Background: The objective of our study was to evaluate the association between occupational kneeling and compartment specific radiographic tibiofemoral (TF) and patellofemoral (PF) osteoarthritis (OA).
Methods: Questionnaire data and bilateral knee radiographs were obtained in 134 male floor layers and 120 male graphic designers (referents). Weight-bearing radiographs in three views (postero-anterior, lateral and axial) were classified according to joint space narrowing. After the exclusion of subjects with reports of earlier knee injuries the odds ratio (OR) with 95% confidence intervals (CI) of TF and PF OA was computed among floor layers compared to graphic designers in three age groups (</= 49; 50-59; >/= 60 years). Using logistic regression, estimates were adjusted for body mass index and knee-straining sports. In addition, the association between trade seniority and TF OA was assessed in age-adjusted test for trend analyses.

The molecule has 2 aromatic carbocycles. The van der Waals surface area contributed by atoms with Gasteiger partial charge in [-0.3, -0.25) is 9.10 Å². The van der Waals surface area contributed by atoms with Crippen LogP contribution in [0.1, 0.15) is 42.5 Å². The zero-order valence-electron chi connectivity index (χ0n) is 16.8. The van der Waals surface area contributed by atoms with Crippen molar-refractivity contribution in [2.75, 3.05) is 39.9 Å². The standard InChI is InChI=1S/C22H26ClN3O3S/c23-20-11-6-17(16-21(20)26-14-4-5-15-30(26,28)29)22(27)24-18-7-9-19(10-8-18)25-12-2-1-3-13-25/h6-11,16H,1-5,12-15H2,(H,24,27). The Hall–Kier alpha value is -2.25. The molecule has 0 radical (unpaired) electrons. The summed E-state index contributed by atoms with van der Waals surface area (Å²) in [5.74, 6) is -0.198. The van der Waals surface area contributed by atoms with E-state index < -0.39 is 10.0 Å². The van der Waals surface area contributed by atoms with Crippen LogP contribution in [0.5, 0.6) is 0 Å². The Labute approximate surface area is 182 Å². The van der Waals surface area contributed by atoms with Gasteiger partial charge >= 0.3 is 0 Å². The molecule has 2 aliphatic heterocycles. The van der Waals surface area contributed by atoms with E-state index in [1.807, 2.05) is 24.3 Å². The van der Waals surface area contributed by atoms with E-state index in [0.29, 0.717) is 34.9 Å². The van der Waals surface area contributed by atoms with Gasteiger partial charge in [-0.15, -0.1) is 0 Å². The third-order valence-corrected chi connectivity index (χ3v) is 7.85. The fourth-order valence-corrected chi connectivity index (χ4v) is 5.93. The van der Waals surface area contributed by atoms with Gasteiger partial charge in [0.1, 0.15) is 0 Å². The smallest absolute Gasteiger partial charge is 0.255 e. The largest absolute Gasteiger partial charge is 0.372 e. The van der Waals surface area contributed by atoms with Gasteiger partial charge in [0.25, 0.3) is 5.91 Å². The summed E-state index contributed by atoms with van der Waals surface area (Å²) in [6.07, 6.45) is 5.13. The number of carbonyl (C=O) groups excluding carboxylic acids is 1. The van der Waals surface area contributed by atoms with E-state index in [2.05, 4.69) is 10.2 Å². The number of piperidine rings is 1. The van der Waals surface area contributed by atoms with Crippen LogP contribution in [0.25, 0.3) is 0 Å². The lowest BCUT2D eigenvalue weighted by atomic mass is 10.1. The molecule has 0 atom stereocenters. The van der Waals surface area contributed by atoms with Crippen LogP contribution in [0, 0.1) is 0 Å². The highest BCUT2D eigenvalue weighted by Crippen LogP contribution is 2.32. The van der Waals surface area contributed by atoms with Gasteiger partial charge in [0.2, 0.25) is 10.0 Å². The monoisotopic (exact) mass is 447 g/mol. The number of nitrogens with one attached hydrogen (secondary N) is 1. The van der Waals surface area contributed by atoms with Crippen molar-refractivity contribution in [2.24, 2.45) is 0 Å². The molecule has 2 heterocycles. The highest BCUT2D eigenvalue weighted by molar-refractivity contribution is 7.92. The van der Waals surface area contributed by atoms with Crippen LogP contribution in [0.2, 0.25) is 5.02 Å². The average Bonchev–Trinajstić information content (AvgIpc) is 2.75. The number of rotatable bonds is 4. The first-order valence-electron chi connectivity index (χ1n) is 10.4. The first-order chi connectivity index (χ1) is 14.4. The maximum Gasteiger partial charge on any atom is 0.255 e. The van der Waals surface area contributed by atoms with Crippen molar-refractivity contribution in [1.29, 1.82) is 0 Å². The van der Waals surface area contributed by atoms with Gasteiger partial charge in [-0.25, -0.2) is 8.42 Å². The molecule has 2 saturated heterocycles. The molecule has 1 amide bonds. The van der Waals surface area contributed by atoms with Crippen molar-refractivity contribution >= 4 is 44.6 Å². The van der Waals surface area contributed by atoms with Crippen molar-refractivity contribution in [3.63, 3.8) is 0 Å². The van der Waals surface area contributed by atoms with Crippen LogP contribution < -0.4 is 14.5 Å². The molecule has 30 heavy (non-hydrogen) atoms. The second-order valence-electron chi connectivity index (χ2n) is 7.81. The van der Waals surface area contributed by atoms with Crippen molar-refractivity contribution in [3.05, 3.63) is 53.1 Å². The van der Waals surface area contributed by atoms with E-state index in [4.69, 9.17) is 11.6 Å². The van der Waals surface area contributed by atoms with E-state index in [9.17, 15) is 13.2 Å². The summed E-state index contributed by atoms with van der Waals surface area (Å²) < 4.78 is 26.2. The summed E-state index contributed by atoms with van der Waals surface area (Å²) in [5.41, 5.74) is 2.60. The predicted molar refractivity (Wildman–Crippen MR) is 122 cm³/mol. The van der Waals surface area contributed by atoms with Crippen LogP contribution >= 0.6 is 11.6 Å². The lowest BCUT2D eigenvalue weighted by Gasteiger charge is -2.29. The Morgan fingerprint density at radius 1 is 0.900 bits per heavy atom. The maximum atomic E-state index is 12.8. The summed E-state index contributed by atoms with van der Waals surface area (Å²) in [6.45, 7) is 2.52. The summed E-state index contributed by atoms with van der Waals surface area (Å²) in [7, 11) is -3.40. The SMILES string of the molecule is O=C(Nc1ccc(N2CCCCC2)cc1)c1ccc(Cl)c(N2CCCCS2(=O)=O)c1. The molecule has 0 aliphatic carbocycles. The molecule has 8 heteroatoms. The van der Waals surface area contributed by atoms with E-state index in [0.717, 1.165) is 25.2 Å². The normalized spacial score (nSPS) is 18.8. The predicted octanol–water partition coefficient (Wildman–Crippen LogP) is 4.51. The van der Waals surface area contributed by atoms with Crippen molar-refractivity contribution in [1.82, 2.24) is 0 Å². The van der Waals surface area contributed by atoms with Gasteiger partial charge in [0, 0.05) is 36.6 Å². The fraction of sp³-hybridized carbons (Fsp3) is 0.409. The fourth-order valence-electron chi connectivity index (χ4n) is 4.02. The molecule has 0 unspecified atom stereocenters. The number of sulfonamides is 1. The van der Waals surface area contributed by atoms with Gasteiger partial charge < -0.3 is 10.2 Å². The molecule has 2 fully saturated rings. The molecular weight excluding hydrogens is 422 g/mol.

Results: The prevalence of TF OA was significantly higher among floor layers aged 50-59 years compared to graphic designers (OR = 3.6, 95% CI = 1.1-12.0) while non-significant estimates were found in the young and elderly age groups. Furthermore, the adjusted OR of TF OA increased with trade seniority among floor layers (test for trend, OR = 2.2, 95% CI = 1.0-5.1), but not among graphic designers (OR = 1.2, 95% CI = 0.4-3.5). There were no significant differences regarding PF OA between the two occupational groups.
Conclusion: Results corroborate the existence of a causal relationship between occupational kneeling and radiographic TF OA and suggest a dose-response association with trade seniority. An association between kneeling and PF OA was however doubtful. Apparent discrepancies between findings in different age groups are most likely reflecting selection bias.